Studio Visit: James Benjamin Franklin by Osman Can Yerebakan

The artist finds inspiration, and space, in Detroit for his sculptural paintings.

James Benjamin Franklin11

James Benjamin Franklin studio. All photos by Osman Can Yerebakan.

Painter James Benjamin Franklin’s Detroit studio, which he shares with fellow artist Scott Reeder, has two goats roaming its backyard. Extra space like this at an artist’s studio may seem unthinkable according to New York City standards; but in the Motor City, a two thousand-square-foot studio is not unheard of. In fact, having space to make work unrestrained by spatial limits was a motivation for Franklin to move from Brooklyn to the burgeoning Detroit area, where he received his MFA from Cranbrook Academy of Art two years ago. The works in the artist’s first solo exhibition, Whole in the Dust, at Reyes | Finn gallery in Detroit are heavily influenced by Cranbrook’s emphasis on craft and design.

James Benjamin Franklin22
James Benjamin Franklin33
James Benjamin Franklin44

Franklin’s colorful paintings at the gallery—a former youth community center with a basketball net that gallery co-owners Terese Reyes and Bridget Finn removed after long discussions—manifest a recent epiphany about the extents and limits of painting. “I was delaying to challenge myself,” Franklin mentioned about his realization during school, while walking me through his studio in June amid works waiting for final touches. “I needed to achieve the playfulness which was sitting at the back of my head,” Franklin said about the ideation for his sculptural paintings. 

James Benjamin Franklin66
James Benjamin Franklin77
James Benjamin Franklin88

“Being gnarly with textures and materials led to the idea of making my own canvases with foam core and epoxy,” added Franklin, acknowledging the bodily element of his mixed-media paintings by letting me touch one of them. In addition to paint, the artist dots his surfaces with fabrics—clothes, towels, or carpets—he sources from IKEA, online, or his favorite local thrift-store chain, Value World. Sand and glitter also occasionally appear, though he accepts that working with the latter is tricky on painting. “Sand is amazing because I can still reveal what is underneath,” he said about his free approach to covering what he calls his “home-made canvases,” which usually take three days to make. Detroit’s weathered architecture and DIY mentality continue to amaze Franklin, who had just visited the storied Dabls Mbad African Bead Museum for some inspiration.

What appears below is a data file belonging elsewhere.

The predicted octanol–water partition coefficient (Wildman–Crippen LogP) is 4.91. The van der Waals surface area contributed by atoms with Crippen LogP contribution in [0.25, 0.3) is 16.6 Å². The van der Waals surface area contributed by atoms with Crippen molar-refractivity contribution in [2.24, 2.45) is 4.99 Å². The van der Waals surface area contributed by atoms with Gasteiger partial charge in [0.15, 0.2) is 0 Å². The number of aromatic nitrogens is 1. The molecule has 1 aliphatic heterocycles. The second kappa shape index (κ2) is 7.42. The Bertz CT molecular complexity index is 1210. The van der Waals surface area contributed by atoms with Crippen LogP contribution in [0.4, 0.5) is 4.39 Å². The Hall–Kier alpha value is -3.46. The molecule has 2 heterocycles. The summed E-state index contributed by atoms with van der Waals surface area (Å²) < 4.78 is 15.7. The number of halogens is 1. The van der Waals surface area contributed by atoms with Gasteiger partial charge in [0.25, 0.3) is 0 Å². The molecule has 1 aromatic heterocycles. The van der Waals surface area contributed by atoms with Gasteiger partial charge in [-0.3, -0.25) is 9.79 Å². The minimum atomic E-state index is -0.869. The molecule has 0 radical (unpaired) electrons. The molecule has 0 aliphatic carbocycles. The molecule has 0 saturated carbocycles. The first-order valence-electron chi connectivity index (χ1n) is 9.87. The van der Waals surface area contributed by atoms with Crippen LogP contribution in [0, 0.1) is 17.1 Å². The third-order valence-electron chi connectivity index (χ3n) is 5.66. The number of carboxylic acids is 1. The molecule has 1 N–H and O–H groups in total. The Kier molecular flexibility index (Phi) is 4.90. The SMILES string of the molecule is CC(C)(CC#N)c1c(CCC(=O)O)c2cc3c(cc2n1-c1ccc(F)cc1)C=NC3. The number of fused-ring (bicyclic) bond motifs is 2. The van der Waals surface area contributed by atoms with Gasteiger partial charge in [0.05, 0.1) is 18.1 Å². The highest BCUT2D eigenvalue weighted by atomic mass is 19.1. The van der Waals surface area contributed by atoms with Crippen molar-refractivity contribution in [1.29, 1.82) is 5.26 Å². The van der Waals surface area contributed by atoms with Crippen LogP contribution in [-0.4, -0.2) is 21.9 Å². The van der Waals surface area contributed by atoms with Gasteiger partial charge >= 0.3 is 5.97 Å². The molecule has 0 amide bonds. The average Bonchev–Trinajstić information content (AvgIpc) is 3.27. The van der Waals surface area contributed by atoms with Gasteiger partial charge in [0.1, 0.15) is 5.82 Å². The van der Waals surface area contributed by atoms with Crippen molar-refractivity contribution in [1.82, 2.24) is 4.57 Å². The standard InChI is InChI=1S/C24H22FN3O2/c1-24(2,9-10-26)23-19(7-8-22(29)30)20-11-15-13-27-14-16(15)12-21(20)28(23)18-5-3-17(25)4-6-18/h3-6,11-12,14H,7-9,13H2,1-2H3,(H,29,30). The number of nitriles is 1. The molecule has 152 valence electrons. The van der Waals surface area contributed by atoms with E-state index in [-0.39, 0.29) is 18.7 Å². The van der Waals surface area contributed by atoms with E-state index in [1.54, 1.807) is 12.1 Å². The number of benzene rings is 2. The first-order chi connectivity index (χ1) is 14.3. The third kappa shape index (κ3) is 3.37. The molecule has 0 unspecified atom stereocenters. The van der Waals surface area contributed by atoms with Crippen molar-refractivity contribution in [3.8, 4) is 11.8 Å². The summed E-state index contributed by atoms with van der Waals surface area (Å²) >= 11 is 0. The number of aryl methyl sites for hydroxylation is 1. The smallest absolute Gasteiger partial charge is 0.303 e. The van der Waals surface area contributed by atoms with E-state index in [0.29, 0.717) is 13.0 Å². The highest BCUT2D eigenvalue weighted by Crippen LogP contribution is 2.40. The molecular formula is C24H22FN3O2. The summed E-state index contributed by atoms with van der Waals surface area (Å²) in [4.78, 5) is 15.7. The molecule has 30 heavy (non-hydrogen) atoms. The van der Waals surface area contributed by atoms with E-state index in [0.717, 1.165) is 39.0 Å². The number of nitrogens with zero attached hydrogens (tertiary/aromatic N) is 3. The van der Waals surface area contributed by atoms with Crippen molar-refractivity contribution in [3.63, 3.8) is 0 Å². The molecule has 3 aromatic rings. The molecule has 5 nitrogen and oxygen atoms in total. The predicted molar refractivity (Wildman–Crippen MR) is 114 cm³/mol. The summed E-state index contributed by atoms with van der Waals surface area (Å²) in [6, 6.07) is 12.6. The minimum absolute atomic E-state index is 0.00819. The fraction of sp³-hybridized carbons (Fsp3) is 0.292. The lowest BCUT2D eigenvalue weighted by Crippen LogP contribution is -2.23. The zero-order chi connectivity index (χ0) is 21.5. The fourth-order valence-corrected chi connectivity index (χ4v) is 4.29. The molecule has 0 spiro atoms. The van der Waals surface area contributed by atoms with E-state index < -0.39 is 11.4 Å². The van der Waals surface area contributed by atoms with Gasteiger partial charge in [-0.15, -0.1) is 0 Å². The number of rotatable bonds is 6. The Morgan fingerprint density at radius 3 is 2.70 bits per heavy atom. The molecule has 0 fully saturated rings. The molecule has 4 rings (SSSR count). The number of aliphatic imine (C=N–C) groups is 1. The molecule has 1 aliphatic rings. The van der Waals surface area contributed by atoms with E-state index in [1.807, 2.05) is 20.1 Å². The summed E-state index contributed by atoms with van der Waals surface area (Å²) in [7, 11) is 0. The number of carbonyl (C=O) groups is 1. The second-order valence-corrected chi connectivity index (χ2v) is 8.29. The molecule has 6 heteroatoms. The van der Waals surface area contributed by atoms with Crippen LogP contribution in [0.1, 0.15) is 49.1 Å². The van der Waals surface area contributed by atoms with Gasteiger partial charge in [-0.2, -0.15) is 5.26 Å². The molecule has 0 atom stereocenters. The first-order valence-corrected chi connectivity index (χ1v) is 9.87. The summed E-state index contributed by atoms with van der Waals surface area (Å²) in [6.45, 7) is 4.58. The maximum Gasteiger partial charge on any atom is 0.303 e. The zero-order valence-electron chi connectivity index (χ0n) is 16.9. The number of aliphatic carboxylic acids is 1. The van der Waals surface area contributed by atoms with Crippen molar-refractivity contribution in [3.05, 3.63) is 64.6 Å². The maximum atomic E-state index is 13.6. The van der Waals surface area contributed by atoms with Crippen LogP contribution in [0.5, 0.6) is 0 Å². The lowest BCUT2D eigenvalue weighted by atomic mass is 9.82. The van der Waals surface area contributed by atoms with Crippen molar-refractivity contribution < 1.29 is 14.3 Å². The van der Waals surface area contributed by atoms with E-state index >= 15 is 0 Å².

James Benjamin Franklin: Whole in the Dust is on view at Reyes | Finn in Detroit until August 30.

Osman Can Yerebakan is a curator and art writer based in New York. His writing has appeared in T: The New York Times Style Magazine, Paris Review, Artforum, Observer, Brooklyn Rail, BOMB, New York Magazine, Art Newspaper, Wallpaper*, Elephant, Village Voice, Harper’s Bazaar Arabia, L’Officiel, Flaunt, Galerie Magazine, and Cultured.

Studio Visit: Damián Ortega by Osman Can Yerebakan
Damian Ortega1
Related
Making Impractical: Ýrúrarí Interviewed by Zach Davidson
Yrurari1

Redesigning and repurposing sweaters.

Reimagining the Materials of Painting: Eric N. Mack Interviewed by Olivia Gauthier
Eric Mack3

Balance and harmonies through difference.

Spray Paint and 3-D: Kenny Scharf Interviewed by Marilyn Minter
Kenny Scharf 1

The relationship of colors on and off the canvas.